Stephen Colbert, of the Colbert Report who invented the term “truthiness” on his first show 7 years ago, continues to remind us of the folly, and funny bone, of words in our politically charged environment. “Truthiness” is the curious failure of facts to hold up against, how we make decisions based on the gut feelings we have. Which explains a lot about campaign elections! None more so, than this current one. Political ads, which have saturated TV commercials in Ohio, and other swing states, are shining examples of this “truthiness.” Often debunked by fact checkers as either, ‘somewhat false,’ ‘false,’ or –everyone’s favorite- “Pants on Fire” false, none-the-less they resonate with their core voters, appealing to the gut reaction of those who’ve already made up their minds, despite the facts. But, as crazy as this “truthiness” is, what’s truly Halloween scary is, that apparently many undecided voters watch these ads, to make up their minds how to vote! And if there’s one thing I’ve learned in my 30+ years of presidential voting, it’s that the process of campaigning, and the candidates governing once in office, are two very different things!
With the public sign of the raising Lazarus, Jesus in not campaigning for anything, but simply living out the calling God’s already given him as the Christ, and our Messiah. “Lazarus come out,” is all he says in the face of the stench of death, at the door to the stone cold grave. When Lazarus walks out, “his hands and feet bound with strips of cloth,” Jesus’ promise to be the resurrection and the life, is kept.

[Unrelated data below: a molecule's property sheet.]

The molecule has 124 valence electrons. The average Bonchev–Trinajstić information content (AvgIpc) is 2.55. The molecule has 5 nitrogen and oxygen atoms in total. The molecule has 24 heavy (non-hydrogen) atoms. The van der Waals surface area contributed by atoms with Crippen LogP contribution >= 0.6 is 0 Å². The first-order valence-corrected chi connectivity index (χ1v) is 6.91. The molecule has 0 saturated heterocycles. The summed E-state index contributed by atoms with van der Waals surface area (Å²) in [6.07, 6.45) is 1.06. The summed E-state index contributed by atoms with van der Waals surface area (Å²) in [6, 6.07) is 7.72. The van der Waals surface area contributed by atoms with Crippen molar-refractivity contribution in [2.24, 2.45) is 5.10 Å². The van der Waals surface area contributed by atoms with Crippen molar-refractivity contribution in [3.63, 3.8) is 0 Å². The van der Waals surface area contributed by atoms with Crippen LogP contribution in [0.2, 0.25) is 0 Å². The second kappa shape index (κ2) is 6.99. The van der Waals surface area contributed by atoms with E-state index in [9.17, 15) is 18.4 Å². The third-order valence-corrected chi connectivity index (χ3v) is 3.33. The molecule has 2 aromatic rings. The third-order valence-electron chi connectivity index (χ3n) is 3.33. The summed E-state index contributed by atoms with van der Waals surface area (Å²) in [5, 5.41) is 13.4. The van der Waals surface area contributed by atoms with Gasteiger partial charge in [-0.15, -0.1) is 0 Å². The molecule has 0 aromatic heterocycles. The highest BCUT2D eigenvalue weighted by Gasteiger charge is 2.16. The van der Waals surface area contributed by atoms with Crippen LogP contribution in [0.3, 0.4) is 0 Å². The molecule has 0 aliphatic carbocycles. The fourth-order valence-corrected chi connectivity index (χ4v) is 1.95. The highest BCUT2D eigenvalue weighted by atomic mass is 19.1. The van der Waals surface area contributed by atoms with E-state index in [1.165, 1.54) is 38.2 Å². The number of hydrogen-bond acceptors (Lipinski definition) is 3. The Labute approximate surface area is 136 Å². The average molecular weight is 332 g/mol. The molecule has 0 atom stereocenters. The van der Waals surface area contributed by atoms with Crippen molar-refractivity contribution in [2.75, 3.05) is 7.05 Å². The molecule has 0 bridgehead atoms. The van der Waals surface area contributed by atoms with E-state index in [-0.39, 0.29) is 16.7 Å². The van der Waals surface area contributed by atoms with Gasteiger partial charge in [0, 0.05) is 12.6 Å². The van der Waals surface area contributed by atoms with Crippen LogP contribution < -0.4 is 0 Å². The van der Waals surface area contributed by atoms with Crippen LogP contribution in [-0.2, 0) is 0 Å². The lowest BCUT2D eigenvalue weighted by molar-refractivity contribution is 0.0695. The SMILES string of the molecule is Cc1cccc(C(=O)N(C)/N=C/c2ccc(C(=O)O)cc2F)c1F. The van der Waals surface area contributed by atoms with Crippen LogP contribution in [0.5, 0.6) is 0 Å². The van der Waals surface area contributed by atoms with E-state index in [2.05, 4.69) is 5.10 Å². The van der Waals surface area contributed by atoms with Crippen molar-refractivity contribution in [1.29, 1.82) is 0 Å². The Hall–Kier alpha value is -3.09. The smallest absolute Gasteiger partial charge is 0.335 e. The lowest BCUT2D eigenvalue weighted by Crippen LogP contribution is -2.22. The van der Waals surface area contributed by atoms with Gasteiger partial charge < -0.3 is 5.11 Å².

In the classic children’s tale, “The Emperor’s New Clothes” – adapted from a story by the Spaniard, Juan Manuel – Hans Christian Andersen exposes the vainglory of the Emperor, when two swindlers pretend to make him a new special suit of clothes, that will be invisible to those who seek his throne. Everyone plays along with the joke, until a child suddenly calls out, "But he isn't wearing anything at all!" The collective denial, social hypocrisy, and hollow ostentatiousness of the king *and crowd!* are exposed by the child’s unknowing candor with just a few words.
Clothing is important in defining the truth and life of who we are. Whether expensive or hand-me-downs, flashy and attractive or less-noticed, clothing weaves a story about our identity. Even in death, clothing matters. My dad, as he lay in his casket at the visitation in my growing-up church, wore a favorite coat and tie, picked out by my mom. She knew what he liked, and it fit him, and helped to make him look like himself, as he lay there in his apparent four day slumber.